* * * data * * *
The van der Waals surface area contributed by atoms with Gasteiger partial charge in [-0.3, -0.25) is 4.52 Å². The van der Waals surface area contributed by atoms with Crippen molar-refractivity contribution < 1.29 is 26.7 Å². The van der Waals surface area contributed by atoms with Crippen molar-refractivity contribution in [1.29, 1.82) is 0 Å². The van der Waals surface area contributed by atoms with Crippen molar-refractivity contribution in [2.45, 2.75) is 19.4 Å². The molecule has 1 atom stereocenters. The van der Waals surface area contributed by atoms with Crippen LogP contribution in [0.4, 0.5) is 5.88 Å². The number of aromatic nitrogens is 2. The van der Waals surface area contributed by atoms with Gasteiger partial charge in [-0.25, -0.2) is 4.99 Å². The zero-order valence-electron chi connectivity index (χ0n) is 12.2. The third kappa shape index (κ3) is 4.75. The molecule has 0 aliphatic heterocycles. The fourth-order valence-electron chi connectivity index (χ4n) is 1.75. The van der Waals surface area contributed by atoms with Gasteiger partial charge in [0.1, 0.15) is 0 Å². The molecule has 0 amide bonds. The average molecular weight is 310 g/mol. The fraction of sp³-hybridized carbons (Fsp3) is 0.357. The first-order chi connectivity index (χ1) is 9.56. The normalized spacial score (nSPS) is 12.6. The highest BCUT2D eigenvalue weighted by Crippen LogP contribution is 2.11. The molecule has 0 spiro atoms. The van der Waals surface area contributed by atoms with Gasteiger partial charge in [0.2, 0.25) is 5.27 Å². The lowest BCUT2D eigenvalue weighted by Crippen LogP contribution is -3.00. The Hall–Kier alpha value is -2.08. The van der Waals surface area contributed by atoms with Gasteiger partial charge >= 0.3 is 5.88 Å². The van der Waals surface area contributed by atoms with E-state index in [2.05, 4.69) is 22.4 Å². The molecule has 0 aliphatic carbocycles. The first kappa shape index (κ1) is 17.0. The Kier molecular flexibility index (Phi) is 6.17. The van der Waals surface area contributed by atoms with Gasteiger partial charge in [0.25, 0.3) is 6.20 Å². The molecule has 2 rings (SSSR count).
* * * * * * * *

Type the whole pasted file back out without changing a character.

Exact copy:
The van der Waals surface area contributed by atoms with Gasteiger partial charge in [-0.3, -0.25) is 4.52 Å². The van der Waals surface area contributed by atoms with Crippen molar-refractivity contribution < 1.29 is 26.7 Å². The van der Waals surface area contributed by atoms with Crippen molar-refractivity contribution in [1.29, 1.82) is 0 Å². The van der Waals surface area contributed by atoms with Crippen molar-refractivity contribution in [2.45, 2.75) is 19.4 Å². The molecule has 1 atom stereocenters. The van der Waals surface area contributed by atoms with Crippen LogP contribution in [0.4, 0.5) is 5.88 Å². The number of aromatic nitrogens is 2. The van der Waals surface area contributed by atoms with Gasteiger partial charge in [-0.25, -0.2) is 4.99 Å². The zero-order valence-electron chi connectivity index (χ0n) is 12.2. The third kappa shape index (κ3) is 4.75. The molecule has 0 aliphatic heterocycles. The fourth-order valence-electron chi connectivity index (χ4n) is 1.75. The van der Waals surface area contributed by atoms with Gasteiger partial charge in [0.1, 0.15) is 0 Å². The molecule has 0 amide bonds. The average molecular weight is 310 g/mol. The fraction of sp³-hybridized carbons (Fsp3) is 0.357. The first-order chi connectivity index (χ1) is 9.56. The normalized spacial score (nSPS) is 12.6. The highest BCUT2D eigenvalue weighted by Crippen LogP contribution is 2.11. The molecule has 0 spiro atoms. The van der Waals surface area contributed by atoms with Gasteiger partial charge in [0.2, 0.25) is 5.27 Å². The lowest BCUT2D eigenvalue weighted by Crippen LogP contribution is -3.00. The Hall–Kier alpha value is -2.08. The van der Waals surface area contributed by atoms with Gasteiger partial charge >= 0.3 is 5.88 Å². The van der Waals surface area contributed by atoms with E-state index in [2.05, 4.69) is 22.4 Å². The molecule has 0 aliphatic carbocycles. The first kappa shape index (κ1) is 17.0. The Kier molecular flexibility index (Phi) is 6.17. The van der Waals surface area contributed by atoms with Gasteiger partial charge in [0.25, 0.3) is 6.20 Å². The molecule has 2 rings (SSSR count).